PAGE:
Having read many books on the construction projects of Britain, including canals, railways, power stations, the Scottish hydro projects, the major bridges and the motorway network, along with the histories of the companies who carried them out, I have always felt that the human side of these stories was missing. Often the death toll, or the total number employed on a project are the only mention of the men involved.
Previous books on the subject, Terry Coleman's 'The Railway Navvies' and Patrick MacGill's semi autobiographical novel 'Children of the Dead End' cover between them the time from the canals and their need for large numbers of labourers, up to the building of the first hydro-electric scheme at Kinlochleven for the British Aluminium company. 'The Men Who Built Britain' covers these times, but more importantly, brings the story of the Irish navvies right up to the present day.
Not only is the book an excellent social account of the lives of the Irish employed on the major civil engineering projects in Britain, but it also gives a valuable insight into the projects themselves, and the views and attitudes of many of the contractors who employed the men is such large numbers. The book highlights the lives of the men while in Britain, but also crucially covers what life meant for those back home in Ireland.
The whole strata of the Navvy society is covered, from the original tramp navvies, the later 'long distance kiddies', the men who became gangers, foremen and agents, to the men 'who managed to pull themselves out of the trench and into a Mercedes'. Business success among men who started as navvies is well documented, and there are very useable appendices and bibliography to support the author's work.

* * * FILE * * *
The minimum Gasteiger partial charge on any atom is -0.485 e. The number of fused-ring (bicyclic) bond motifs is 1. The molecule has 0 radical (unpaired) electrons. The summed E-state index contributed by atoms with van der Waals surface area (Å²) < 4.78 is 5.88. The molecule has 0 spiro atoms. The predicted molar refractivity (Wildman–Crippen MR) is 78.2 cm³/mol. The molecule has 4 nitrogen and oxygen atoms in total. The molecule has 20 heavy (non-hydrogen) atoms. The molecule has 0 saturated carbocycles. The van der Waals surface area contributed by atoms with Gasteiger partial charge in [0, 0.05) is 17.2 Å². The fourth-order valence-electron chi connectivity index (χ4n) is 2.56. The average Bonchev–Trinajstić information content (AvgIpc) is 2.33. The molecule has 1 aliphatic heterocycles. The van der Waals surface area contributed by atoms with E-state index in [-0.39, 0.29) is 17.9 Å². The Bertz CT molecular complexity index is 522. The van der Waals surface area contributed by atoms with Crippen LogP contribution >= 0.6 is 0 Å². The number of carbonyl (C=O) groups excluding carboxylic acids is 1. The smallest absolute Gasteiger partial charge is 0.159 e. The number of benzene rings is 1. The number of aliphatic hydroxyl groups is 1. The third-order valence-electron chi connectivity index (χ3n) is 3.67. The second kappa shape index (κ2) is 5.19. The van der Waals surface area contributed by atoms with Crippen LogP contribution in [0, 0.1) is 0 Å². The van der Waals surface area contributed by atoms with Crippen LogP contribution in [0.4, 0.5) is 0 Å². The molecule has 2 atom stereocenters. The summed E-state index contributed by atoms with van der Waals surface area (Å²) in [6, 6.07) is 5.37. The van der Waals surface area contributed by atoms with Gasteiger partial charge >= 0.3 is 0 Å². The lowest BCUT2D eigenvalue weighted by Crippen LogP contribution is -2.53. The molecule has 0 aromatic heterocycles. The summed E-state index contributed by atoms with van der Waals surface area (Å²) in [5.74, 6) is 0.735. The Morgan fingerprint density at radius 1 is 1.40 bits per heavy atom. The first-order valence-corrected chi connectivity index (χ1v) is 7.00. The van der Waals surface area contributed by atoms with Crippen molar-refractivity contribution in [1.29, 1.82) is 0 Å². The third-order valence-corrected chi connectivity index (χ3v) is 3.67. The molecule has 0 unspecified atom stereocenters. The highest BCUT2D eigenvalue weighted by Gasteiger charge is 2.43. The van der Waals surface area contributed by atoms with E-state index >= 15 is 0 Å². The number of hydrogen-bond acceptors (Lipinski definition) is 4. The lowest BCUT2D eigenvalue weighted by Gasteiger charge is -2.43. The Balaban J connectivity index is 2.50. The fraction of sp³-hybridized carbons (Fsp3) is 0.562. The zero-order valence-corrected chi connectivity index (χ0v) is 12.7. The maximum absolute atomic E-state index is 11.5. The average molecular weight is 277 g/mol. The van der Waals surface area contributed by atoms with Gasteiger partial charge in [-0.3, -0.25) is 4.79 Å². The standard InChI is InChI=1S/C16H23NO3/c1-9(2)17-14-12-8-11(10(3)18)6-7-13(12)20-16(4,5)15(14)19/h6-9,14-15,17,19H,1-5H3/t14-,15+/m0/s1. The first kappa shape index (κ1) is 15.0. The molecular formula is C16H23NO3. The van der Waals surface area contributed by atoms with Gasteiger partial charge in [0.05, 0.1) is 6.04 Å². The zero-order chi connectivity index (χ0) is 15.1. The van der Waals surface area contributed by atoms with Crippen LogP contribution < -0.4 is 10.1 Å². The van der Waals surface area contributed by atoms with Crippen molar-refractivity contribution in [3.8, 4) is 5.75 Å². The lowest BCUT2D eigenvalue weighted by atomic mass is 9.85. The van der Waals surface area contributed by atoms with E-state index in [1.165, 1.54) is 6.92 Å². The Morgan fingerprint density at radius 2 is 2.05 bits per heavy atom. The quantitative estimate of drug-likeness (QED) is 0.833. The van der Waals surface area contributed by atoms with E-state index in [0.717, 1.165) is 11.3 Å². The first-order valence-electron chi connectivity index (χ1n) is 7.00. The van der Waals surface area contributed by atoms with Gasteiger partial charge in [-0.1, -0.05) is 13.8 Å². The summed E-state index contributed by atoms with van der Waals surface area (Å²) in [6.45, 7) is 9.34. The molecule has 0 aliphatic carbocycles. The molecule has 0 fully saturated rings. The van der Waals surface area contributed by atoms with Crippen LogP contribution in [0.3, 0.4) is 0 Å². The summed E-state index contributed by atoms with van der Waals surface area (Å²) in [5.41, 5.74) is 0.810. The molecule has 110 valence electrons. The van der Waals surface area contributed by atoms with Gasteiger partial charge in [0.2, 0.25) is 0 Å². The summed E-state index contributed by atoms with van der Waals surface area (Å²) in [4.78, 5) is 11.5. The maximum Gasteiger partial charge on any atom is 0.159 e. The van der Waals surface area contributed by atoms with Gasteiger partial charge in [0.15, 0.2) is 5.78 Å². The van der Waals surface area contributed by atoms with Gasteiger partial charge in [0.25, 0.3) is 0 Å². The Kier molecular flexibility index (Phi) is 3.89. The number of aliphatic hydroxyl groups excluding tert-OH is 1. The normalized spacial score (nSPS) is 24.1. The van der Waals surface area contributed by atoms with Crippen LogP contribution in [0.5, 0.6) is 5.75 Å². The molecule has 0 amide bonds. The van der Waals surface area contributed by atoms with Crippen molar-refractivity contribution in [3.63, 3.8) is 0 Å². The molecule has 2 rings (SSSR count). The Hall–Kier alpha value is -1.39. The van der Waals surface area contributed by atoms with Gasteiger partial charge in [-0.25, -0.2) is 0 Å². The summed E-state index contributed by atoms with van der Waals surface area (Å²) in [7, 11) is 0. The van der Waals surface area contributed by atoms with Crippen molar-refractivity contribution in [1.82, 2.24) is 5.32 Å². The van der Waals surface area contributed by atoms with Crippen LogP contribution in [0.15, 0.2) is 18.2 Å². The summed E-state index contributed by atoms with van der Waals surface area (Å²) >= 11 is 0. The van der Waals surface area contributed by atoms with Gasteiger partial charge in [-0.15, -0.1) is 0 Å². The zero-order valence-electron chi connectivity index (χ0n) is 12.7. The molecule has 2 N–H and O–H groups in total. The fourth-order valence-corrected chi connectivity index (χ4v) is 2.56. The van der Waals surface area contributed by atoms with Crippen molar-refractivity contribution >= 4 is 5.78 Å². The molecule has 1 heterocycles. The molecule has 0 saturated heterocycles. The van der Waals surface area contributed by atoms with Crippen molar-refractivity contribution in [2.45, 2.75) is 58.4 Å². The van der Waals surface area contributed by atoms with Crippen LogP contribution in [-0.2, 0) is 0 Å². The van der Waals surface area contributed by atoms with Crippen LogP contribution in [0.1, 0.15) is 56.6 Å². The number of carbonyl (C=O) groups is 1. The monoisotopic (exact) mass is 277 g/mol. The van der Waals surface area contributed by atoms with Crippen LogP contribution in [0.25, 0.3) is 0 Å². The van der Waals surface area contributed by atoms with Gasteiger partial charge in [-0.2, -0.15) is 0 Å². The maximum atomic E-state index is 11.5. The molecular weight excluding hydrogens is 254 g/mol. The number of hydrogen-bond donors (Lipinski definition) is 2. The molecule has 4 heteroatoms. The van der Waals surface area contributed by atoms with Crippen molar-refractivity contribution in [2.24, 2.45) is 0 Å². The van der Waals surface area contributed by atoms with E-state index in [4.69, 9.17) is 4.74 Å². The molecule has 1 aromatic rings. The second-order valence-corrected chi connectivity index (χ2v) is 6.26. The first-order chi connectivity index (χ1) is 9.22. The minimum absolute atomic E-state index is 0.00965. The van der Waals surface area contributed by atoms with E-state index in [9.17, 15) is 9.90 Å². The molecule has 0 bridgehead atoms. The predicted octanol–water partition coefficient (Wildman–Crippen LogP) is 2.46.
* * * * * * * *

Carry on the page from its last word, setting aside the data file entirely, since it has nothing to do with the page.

The subject matter has been well researched, the text is very readable and well presented, but some of the photographs used are poor examples. While the book does not rely heavily on photographs to carry the narrative it would have been possible to have far better pictures in many cases. The projects covered in the book are well documented photographically, both by those who were employed on them, and by the contract companies and clients involved. If pictures from these sources had been used a better visual idea of the conditions these men worked and lived in could have been shown.
In the book the author makes references to the Dubliners song 'McAlpines Fusiliers' which is a celebration of the navvy life, but another song, about monuments left by unknown workers and unrecorded hands, sung by Saffron Summerfield, asks 'Where are the men'. This book comes the closest to answering that question.